So it becomes relatively easy to just keep going up and let the gun tell you if it likes the powder or not. By 44.5, things were looking up and at 45.0 things really started to settle down. A few days later, I went back out and starting at 44.5, continued up to 46.5, where it started to get loose again. Since this gets used in temps from 20 degrees to 80+ (it was low 50's that day), I backed it down to 45.0 and reverified with four 5 shot groups that averaged .415. smile

[Linked Image from i.imgur.com]

Something else to observe on this is one more Urban Legend that should be killed off. POI/groups do not always move up as the powder charge increases. Barrels shake around in response to the vibration signal of the powder (all are different) and the force inparted to the lands/grooves by the amount of contact surface of that particular bullet. Heavier barrels exhibit less of this due to the fact that the physical weight of the barrel (consider it a lever) is more resistant to movement by those forces.

At 44.5 and continuing on up, the groups did start to climb higher. That's because the muzzle of the barrel is in what's referred to as the 'dwell cycle' of it's eliptical motion caused by the forces we just talked about. At the top and bottom of the dwell cycle, there is a pronounced slowing of muzzle movement as it transitions to the next up or down cycle. The muzzle being in that 'dwell area' is what we're really seeing with a nice load that shoots steady over a range of powder weights. If you're not at the 'dwell', the muzzle is more rapidly moving either up or down.....loads get fussy and inconsistent.

Here's what it looks like...the 'dwell' is the 'node' area:

[Linked Image from i.imgur.com]

Wind flags are the single biggest tool for allowing us to not only see what's happening but also understand what we're seeing.

Good shootin' smile -Al


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This is an excellent wind tutorial. It also shows a flag style that would be easy for a DIY to make.

Good shootin' smile -Al



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Nice! I imagine velocity and BC help mitigate the effects that the narrator uncovered since they were using air rifles?

So does a bull barrel significantly tighten the dwell and make the node "larger"?


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I have had Smallbore shooters tell me that for every 5 clicks of windage they add or subtract a click of elevation.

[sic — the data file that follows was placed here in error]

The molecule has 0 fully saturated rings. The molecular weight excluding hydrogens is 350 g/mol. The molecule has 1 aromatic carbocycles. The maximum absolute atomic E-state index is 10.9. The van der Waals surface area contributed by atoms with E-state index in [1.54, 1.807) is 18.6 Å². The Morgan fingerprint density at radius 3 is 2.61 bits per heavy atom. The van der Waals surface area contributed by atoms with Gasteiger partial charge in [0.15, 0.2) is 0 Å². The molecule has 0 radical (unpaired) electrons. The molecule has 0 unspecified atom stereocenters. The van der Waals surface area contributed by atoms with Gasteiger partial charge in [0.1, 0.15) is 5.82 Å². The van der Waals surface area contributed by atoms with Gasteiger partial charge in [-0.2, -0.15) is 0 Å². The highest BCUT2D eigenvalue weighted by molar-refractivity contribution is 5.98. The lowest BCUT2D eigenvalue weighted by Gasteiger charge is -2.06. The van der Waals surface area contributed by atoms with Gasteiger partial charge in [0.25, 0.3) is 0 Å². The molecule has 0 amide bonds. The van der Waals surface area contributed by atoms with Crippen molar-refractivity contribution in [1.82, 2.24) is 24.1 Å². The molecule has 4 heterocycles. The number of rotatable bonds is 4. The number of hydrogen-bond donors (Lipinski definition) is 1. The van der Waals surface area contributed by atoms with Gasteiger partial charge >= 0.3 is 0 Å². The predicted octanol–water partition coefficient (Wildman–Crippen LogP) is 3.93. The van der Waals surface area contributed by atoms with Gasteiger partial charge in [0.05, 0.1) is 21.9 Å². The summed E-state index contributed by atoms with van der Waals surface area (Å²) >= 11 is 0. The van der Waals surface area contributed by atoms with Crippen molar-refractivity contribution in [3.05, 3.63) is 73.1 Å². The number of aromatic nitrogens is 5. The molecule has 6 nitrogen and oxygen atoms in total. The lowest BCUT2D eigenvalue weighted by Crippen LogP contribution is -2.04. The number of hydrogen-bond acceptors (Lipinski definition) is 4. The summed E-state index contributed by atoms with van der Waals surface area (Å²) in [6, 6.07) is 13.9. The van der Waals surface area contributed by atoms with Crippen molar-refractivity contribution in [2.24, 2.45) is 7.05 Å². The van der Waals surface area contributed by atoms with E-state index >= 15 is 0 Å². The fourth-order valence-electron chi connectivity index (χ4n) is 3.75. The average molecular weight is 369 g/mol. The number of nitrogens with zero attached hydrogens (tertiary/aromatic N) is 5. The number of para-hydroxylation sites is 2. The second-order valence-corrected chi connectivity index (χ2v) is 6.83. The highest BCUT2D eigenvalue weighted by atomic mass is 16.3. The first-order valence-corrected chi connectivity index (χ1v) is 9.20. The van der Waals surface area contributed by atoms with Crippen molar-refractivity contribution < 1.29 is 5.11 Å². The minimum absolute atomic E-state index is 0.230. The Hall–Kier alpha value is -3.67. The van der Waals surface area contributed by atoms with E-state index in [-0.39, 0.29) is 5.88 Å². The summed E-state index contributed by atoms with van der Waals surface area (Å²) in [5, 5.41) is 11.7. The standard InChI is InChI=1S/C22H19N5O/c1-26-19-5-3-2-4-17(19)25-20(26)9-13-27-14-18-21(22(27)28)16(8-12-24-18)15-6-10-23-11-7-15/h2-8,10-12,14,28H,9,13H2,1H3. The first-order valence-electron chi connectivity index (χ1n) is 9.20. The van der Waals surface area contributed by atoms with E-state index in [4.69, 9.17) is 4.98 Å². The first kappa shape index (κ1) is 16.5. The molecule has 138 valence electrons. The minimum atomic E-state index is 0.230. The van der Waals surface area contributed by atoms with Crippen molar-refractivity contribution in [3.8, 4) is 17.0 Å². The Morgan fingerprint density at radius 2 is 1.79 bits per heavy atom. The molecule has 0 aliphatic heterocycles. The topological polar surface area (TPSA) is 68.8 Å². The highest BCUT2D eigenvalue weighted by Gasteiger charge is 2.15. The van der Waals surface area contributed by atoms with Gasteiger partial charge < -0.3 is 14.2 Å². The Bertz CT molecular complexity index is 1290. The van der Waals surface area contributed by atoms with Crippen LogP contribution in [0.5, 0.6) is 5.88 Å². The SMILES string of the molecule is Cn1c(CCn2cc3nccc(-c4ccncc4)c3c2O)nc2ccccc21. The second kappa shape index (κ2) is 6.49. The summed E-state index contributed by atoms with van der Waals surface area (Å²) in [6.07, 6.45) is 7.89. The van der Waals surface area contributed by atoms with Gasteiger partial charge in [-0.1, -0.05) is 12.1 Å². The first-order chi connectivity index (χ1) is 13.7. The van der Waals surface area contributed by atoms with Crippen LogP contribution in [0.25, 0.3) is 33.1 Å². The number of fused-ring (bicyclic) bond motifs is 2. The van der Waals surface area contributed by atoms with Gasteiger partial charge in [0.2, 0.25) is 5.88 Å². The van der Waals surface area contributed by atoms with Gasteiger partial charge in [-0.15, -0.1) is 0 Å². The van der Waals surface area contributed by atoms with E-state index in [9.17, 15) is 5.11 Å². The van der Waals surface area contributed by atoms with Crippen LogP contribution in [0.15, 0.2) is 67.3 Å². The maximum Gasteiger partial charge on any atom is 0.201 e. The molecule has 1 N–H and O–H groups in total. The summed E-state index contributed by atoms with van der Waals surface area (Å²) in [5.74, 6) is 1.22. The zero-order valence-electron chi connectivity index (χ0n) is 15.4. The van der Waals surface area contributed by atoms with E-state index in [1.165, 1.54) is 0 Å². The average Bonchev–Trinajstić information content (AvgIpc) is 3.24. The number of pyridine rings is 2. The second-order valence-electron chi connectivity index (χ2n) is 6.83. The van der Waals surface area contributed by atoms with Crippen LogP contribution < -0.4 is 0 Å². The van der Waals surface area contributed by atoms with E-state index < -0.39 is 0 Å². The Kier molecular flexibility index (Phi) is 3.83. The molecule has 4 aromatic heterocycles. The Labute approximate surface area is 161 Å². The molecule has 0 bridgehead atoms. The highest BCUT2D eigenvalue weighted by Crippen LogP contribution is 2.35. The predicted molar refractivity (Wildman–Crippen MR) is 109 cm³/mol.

While it is not as as apparent with high power bullets as the .22s in the video, you do start to see the effects at 1000 when you have several minutes of wind on the gun. By the time I'm at 7 or 8 minutes with my .308 I'm in danger of losing points out the top or bottom without a correction, of course by that point I am so pre occupied with the flags I'm not very proactive and get caught.

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Originally Posted by Sakoluvr
I imagine velocity and BC help mitigate the effects that the narrator uncovered since they were using air rifles?

'Morning. To start with, none of this was "uncovered". These effects are well known and have been observed for decades. What this did so well was to show how well the predicted result (exterior ballistics) matched up with the actual result (real shooting). And while the numbers will change based on the exterior ballistics (B.C. and velocity being the primary drivers), the pattern will always remain the same regardless of the cartridge used.

And while some of this has little to do with the shooter/hunter doing load work, it's pretty easy to see the wrong turns and dead ends shooters get sucked into taking...lacking some sort of even the most basic wind indicators.

Originally Posted by Sakoluvr
So does a bull barrel significantly tighten the dwell and make the node "larger"?

Barrel mass (weight) and stiffness shorten the amplitude (high/low peaks). This has the effect of extending the dwell time. Interestingly, barrel contour as relates to stiffness is not always what it appears to be.

Good shootin' -Al